Artwork by Carpusor Ovidiu
How to build a conscious relationship.
By Kate Rose
“If I accept the fact that my relationships are here to make me conscious, instead of happy, then my relationships become a wonderful self-mastery tool that keeps realigning me with my higher purpose for living.” ~ Eckhart Tolle
A conscious relationship is born when love meets reality.
Reality means we’re not going to see roses and sunshine each and every day of our lives. It doesn’t matter who we are, how evolved we believe ourselves to be, or even how spiritually superior we’d like to think we are—we all have bad days. We all get hung up on our past wounds and the ugly sh*t inside of us. It’s part of the human experience.
Yet another big part of the human experience is love: the search and pursuit of those relationships that call us to some higher purpose.
A conscious relationship is probably the most wonderful connection that two people can share, but that doesn’t mean that it’s always pretty or comfortable. In fact, we have to accept that the shallow, albeit delicious, flavor of “happiness” is just one part of what we’ll taste.
In order to build a conscious relationship, we have to be ready and willing to do just that—build. Building is what conscious relationships are all about. They’re not about ego or passivity; they’re about the challenge that comes with watching love grow from the ground up. It’s not easy work, this building, but in the end, our love will be healthier—and we will actually be better people.
We often forget that about love: If a relationship is not making us a better person, then why are we in it? We often enter into relationships out of loneliness—out of the desire to just have someone—just to find disappointment. The reality is that we need to wait for the one we can build with, which comes back to our own readiness and the universe’s timing.
Perhaps we’ll be fortunate enough one day to know what it feels like when we meet this person. We suddenly begin to look at love differently. No longer are we trying to get or keep someone; we are instead trying to share a journey together as one—if we so choose.
Conscious love involves a choice, and an autonomous one at that.
But when we are finally ready to choose—when we finally find someone who we want to build with, when we finally decide we are ready to move toward not just love, but conscious love—there are a few important things to remember.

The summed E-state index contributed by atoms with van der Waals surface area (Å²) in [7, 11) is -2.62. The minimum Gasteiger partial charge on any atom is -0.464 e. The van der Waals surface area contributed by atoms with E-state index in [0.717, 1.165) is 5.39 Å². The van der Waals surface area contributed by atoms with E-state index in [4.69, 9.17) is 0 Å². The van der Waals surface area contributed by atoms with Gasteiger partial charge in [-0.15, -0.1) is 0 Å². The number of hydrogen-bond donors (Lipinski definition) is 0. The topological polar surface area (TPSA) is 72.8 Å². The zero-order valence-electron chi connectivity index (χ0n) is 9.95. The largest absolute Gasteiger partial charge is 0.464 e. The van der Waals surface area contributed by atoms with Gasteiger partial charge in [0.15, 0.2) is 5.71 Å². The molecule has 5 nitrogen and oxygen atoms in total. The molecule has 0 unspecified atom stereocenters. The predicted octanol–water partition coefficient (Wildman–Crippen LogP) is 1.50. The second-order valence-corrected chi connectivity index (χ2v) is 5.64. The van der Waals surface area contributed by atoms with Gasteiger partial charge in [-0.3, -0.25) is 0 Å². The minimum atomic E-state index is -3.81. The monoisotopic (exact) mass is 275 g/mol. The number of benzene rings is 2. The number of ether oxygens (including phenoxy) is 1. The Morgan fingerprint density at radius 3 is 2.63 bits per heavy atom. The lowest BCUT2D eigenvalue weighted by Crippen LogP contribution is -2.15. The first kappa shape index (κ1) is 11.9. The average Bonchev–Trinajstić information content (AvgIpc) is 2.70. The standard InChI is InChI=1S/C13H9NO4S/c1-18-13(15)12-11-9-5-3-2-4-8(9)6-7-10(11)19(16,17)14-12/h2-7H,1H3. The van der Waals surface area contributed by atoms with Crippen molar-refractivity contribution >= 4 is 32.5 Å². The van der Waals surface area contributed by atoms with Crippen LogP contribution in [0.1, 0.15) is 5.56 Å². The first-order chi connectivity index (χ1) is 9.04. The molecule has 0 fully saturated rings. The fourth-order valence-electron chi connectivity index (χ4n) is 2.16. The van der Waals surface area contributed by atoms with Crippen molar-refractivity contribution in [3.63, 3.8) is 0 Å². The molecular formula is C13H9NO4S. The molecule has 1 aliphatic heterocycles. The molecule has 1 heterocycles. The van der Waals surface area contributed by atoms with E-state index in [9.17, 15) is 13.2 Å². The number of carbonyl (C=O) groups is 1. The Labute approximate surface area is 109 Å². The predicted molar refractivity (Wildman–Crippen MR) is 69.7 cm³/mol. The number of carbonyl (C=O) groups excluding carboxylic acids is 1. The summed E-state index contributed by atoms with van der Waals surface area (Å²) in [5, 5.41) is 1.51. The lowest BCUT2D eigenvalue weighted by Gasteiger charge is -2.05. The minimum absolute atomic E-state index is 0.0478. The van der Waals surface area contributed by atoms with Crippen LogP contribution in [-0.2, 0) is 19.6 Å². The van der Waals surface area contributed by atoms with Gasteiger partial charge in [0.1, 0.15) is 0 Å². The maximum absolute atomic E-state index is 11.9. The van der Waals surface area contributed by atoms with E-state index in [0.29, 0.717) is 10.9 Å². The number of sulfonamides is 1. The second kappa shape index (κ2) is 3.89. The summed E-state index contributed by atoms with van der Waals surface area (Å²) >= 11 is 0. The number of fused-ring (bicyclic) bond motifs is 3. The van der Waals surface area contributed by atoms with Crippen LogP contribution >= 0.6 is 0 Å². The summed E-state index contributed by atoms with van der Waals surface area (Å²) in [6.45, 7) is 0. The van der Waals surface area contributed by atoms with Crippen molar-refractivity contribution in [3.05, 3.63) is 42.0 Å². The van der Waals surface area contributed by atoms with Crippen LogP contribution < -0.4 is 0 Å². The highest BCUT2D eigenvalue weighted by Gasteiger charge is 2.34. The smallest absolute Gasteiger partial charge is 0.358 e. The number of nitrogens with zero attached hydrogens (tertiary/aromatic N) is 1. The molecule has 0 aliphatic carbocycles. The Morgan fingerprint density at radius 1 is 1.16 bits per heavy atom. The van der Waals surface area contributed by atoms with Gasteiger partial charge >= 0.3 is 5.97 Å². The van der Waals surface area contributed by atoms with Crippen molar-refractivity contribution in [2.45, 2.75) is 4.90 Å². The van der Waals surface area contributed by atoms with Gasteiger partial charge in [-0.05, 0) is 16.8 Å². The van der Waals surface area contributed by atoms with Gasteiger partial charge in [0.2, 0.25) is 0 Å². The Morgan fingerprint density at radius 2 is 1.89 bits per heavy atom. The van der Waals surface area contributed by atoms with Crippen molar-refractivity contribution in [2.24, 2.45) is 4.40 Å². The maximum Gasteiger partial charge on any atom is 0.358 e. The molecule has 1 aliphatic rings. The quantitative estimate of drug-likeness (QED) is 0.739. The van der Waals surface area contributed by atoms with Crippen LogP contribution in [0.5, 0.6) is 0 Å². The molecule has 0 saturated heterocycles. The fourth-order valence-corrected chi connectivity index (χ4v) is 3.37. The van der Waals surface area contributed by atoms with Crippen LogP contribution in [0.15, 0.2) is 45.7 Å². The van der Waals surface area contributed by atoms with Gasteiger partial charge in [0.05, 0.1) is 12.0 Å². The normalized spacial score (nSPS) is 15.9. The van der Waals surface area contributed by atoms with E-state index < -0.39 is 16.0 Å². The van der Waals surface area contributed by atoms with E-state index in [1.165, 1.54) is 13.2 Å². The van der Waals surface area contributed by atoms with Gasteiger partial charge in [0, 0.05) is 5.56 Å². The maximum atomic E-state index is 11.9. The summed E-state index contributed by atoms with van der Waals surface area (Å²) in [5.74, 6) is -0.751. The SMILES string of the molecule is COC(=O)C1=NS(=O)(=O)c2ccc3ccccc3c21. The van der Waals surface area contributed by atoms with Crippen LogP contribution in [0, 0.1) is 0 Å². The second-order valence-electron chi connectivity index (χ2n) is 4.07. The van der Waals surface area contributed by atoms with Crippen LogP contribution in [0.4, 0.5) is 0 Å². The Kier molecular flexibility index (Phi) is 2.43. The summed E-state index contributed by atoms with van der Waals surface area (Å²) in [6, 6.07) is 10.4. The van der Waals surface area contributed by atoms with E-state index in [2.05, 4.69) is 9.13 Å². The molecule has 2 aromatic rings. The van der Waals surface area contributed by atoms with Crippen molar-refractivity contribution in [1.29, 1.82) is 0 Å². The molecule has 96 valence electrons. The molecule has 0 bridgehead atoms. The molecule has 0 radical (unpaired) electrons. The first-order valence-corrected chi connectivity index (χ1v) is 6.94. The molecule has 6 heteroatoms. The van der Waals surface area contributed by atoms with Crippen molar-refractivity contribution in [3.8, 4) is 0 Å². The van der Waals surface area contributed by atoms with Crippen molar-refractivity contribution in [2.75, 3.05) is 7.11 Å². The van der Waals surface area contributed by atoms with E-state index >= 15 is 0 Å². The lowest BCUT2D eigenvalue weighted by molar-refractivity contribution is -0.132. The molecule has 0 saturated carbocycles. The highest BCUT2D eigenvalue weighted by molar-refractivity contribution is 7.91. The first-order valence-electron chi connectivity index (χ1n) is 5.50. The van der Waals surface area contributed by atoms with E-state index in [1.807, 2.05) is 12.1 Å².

Conscious couples are not attached to the outcome of the relationship.
By definition, a conscious romantic relationship is possible when both partners feel committed to their own individual sense of purpose and growth in this life. They may fear change, but they never remain stagnant. Ultimately, the only option they have is to continue to grow, regardless of what might need to fall away as a result.
Growth is their ultimate goal.
If we enter into a relationship expecting that a year from now, the man will bend on one knee and ask for our hand in marriage with a white diamond, then we have already stifled any growth that might have been possible with the weight of our expectations.
We are going into the relationship not to grow and see where it leads, but to find stability based on our expectations. It seems that for many of us, that need for stability outweighs the desire for freedom and possibility.
But not having a destination in mind for the relationship doesn’t mean that there isn’t commitment. It just means that each person in the relationship is more committed to growing and letting the love speak for itself than predetermining what being together will ultimately mean.
The conscious couple gets high off of growth, be it spiritual, mental, physical, or even sexual. There are no limits to the heights they’ll reach when each wants to inspire them to fly further and higher than they ever have before.
Conscious couples take responsibility for their darkness.
Whether we call it owning our sh*t or fighting our demons, an important aspect of being in a conscious relationship is that we no longer blame the other person for our triggers or expect them to fix something inside of us.
When we take responsibility for ourselves, it means that we own our wounds, our conditioning, and whatever has come before this relationship. But taking responsibility also requires healthy communication so that each person can understand where the other is coming from.
Even if we are fearful that our partner will shut down in the face of us baring our souls, we cannot allow that to stop us from being authentic, as this will actually reduce the chances that we will hurt our partner’s feelings if and when we become triggered.
All of this means that all feelings, emotions, and discussions (not just the positive ones) are welcomed into the relationship, because the primary goal of the relationship isn’t to make one another comfortable, but to grow. And sometimes that growth is uncomfortable.
Conscious couples understand that loving is an action.
When two people who individually own their sh*t come together and can discuss matters without becoming triggered, the doorway opens to the actual practice of love—not just love, but unconditional love.
When we are able to dedicate our relationships to the well-being and growth of both ourselves and the other, we begin to experience what it means to love another without an agenda.
We begin to love someone just as they are, instead of hoping to change them to fit our expectations.
And in turn, we begin to believe that we’re fully accepted for who we are, that we too are loved unconditionally, and that anything is possible with the support of our partner.
It is the practice of this type of love that determines how much growth is for each conscious lover—the ultimate goal of the relationship.
Conscious love is messy, real, and hard work—but it is also extremely worth it.
Source: Elephant Journal